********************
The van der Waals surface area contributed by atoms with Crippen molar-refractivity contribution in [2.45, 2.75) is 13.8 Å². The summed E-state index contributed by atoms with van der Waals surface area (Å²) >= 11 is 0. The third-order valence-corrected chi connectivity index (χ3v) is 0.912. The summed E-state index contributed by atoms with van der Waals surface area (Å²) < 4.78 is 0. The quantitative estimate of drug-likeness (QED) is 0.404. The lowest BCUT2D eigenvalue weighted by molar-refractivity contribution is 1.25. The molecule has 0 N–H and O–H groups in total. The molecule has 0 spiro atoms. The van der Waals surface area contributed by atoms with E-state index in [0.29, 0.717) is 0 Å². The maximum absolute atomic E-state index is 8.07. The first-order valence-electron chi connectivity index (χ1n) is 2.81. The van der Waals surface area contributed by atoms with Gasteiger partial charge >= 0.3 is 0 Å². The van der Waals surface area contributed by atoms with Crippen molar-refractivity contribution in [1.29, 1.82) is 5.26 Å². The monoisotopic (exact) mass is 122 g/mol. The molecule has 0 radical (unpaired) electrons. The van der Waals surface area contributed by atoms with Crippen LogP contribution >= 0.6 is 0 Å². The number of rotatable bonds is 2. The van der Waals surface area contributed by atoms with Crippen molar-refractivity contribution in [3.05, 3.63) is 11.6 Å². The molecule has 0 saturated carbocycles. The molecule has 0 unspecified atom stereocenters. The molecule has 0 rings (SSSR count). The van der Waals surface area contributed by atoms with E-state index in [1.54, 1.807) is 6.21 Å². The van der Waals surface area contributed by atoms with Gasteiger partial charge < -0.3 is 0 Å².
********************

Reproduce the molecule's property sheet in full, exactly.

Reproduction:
The van der Waals surface area contributed by atoms with Crippen molar-refractivity contribution in [2.45, 2.75) is 13.8 Å². The summed E-state index contributed by atoms with van der Waals surface area (Å²) >= 11 is 0. The third-order valence-corrected chi connectivity index (χ3v) is 0.912. The summed E-state index contributed by atoms with van der Waals surface area (Å²) < 4.78 is 0. The quantitative estimate of drug-likeness (QED) is 0.404. The lowest BCUT2D eigenvalue weighted by molar-refractivity contribution is 1.25. The molecule has 0 N–H and O–H groups in total. The molecule has 0 spiro atoms. The van der Waals surface area contributed by atoms with E-state index in [0.29, 0.717) is 0 Å². The maximum absolute atomic E-state index is 8.07. The first-order valence-electron chi connectivity index (χ1n) is 2.81. The van der Waals surface area contributed by atoms with Gasteiger partial charge >= 0.3 is 0 Å². The van der Waals surface area contributed by atoms with Crippen molar-refractivity contribution in [1.29, 1.82) is 5.26 Å². The monoisotopic (exact) mass is 122 g/mol. The molecule has 0 radical (unpaired) electrons. The van der Waals surface area contributed by atoms with Crippen LogP contribution >= 0.6 is 0 Å². The number of rotatable bonds is 2. The van der Waals surface area contributed by atoms with Crippen molar-refractivity contribution in [3.05, 3.63) is 11.6 Å². The molecule has 0 saturated carbocycles. The molecule has 0 unspecified atom stereocenters. The molecule has 0 rings (SSSR count). The van der Waals surface area contributed by atoms with E-state index in [1.54, 1.807) is 6.21 Å². The van der Waals surface area contributed by atoms with Gasteiger partial charge < -0.3 is 0 Å².